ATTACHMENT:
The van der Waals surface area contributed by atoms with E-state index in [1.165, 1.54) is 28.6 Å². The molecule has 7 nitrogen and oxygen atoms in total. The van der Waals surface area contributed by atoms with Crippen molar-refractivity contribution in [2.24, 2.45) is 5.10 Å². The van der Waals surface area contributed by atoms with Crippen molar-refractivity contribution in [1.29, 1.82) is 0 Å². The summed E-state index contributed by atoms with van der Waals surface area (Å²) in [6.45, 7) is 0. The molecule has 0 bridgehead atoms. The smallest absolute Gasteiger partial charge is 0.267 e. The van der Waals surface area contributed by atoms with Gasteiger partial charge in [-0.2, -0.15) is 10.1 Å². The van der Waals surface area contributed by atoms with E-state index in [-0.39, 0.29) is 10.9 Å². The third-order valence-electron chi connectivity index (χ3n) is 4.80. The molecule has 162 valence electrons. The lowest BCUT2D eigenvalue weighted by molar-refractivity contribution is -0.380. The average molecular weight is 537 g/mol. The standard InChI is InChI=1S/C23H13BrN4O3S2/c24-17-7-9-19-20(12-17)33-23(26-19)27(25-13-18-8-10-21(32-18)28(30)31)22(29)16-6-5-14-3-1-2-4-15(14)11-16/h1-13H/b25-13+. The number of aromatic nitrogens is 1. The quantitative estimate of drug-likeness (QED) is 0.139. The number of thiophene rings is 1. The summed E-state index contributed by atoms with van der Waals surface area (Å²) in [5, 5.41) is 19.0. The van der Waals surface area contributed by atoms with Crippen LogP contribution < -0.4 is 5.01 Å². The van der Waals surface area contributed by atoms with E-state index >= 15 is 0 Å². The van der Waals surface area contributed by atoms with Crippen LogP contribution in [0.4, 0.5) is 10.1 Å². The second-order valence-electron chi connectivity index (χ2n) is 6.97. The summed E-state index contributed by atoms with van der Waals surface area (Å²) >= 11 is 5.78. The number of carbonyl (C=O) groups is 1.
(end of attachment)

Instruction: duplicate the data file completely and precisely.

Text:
The van der Waals surface area contributed by atoms with E-state index in [1.165, 1.54) is 28.6 Å². The molecule has 7 nitrogen and oxygen atoms in total. The van der Waals surface area contributed by atoms with Crippen molar-refractivity contribution in [2.24, 2.45) is 5.10 Å². The van der Waals surface area contributed by atoms with Crippen molar-refractivity contribution in [1.29, 1.82) is 0 Å². The summed E-state index contributed by atoms with van der Waals surface area (Å²) in [6.45, 7) is 0. The molecule has 0 bridgehead atoms. The smallest absolute Gasteiger partial charge is 0.267 e. The van der Waals surface area contributed by atoms with Gasteiger partial charge in [-0.2, -0.15) is 10.1 Å². The van der Waals surface area contributed by atoms with E-state index in [-0.39, 0.29) is 10.9 Å². The third-order valence-electron chi connectivity index (χ3n) is 4.80. The molecule has 162 valence electrons. The lowest BCUT2D eigenvalue weighted by molar-refractivity contribution is -0.380. The average molecular weight is 537 g/mol. The standard InChI is InChI=1S/C23H13BrN4O3S2/c24-17-7-9-19-20(12-17)33-23(26-19)27(25-13-18-8-10-21(32-18)28(30)31)22(29)16-6-5-14-3-1-2-4-15(14)11-16/h1-13H/b25-13+. The number of aromatic nitrogens is 1. The quantitative estimate of drug-likeness (QED) is 0.139. The number of thiophene rings is 1. The summed E-state index contributed by atoms with van der Waals surface area (Å²) in [5, 5.41) is 19.0. The van der Waals surface area contributed by atoms with Crippen LogP contribution < -0.4 is 5.01 Å². The van der Waals surface area contributed by atoms with E-state index >= 15 is 0 Å². The van der Waals surface area contributed by atoms with Crippen LogP contribution in [0.4, 0.5) is 10.1 Å². The second-order valence-electron chi connectivity index (χ2n) is 6.97. The summed E-state index contributed by atoms with van der Waals surface area (Å²) >= 11 is 5.78. The number of carbonyl (C=O) groups is 1.